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Everything You Should Know About Website Defacement…

Your website’s security is of paramount importance. While many hacks are subtle, requiring intensive evaluation to determine if anything has gone wrong, there is one form of attack that’s readily obvious: website defacement. 

This occurs when hackers gain access to your website and leave a mark through digital vandalism. While many types of hacks are done to attain some form of financial gain, defacement simply involves attackers wanting to leave their mark. For instance, they may try to espouse some kind of religious, political, or ideological goal. Or, they may just want to leave a calling card to let the world know a new hacker is out there. 

In the aftermath of the COVID-19 pandemic, many companies have moved to remote work, which has exposed them more than ever before to the threat of website defacement. 

An example is how a U.K.-based kayak and canoe club recently fell victim to this form of attack when the Manusia Biasa hacking team bragged about how they accessed their site. 

Of course, Manusia Biasa is not the only bad actor out there, and there are certain things every business needs to know about website defacement so that they can be adequately prepared. That’s what we’re going to discuss today. 

How Hackers Are Able to Deface Websites

There are many ways hackers avoid detection. They can spoof IP addresses or switch between virtual private networks (VPNs) to keep their identities secret. 

It’s through these methodologies many hackers are able to deface websites. Typically, hackers will gain unauthorized access to a website through various means. Some of the more popular methods by which this is attainable include stolen log-in credentials and third-party plug-ins.

Essentially, hackers just need to gain access to a website, and they can do whatever they want. This can be particularly troublesome when a business allows employees to work remotely. Many hackers will implement an “evil twin” on public Wi-Fi so that someone working at a local coffee shop or the park will unknowingly log into this network, and the hackers can do as they please.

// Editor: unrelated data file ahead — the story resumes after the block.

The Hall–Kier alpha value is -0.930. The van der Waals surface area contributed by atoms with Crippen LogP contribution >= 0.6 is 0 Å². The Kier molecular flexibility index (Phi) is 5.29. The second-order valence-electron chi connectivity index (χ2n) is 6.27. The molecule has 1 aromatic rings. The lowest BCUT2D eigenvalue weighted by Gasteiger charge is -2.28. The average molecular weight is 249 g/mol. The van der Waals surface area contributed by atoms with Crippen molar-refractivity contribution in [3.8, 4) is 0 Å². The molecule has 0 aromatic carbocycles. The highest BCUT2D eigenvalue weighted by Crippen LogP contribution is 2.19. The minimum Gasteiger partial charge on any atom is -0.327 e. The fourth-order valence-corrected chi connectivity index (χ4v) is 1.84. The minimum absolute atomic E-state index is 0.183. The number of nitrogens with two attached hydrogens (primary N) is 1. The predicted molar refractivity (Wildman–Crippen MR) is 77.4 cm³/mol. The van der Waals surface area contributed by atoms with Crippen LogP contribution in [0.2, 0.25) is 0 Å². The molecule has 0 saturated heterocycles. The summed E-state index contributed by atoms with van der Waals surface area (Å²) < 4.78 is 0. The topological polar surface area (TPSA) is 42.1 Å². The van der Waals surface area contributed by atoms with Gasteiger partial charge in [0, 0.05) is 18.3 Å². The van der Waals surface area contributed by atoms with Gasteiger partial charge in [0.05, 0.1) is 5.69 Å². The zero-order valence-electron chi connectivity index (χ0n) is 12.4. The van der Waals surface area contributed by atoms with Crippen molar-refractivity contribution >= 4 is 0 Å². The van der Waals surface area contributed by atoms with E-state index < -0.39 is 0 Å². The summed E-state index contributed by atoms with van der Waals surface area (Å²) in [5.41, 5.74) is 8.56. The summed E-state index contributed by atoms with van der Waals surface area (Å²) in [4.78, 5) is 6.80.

It is for this reason many businesses prefer to implement a VPN to keep data secure from hackers by encrypting all data sent between your company network and the internet. If anything, you should mandate that your employees or contractors use a VPN when conducting business-related work online.

However, the savviest hackers can still find ways to exploit vulnerabilities and get into your website. In the event they get inside, they will generally leave their logo and some kind of message along the lines of “You’ve been hacked.” While this may just seem like an annoying inconvenience, it can actually have wide-ranging consequences to your business. 

A shield over a website

Businesses that Are Particularly Vulnerable to Defacement

The truth is that if you have any kind of presence online, then you need to be careful. However, many hackers tend to deface websites of specific entities. 

The most common targets of this form of hacking tend to include corporate, bank, government, and religious websites. When hackers simply want to deface a website, they want to get a message across. 

It’s possible a hacking group has different political views than a certain party. To get that message across, they’ll hack the website so that people who belong to that political party are unable to get the information they need. 

Now, you may think to yourself that you’re safe because you run a small business. You may sell clothing, video games, or various other knick-knacks. What kind of hacking group would want to attack you?

For starters, it may be extremely difficult for a small-time hacker to deface Harvard’s website, but your small business may become a more attractive target. 

Additionally, your business may be innocuous, but you personally hold political and religious views. If you espouse those views on social media, then it’s possible a hacker will find it and want to make an example out of you.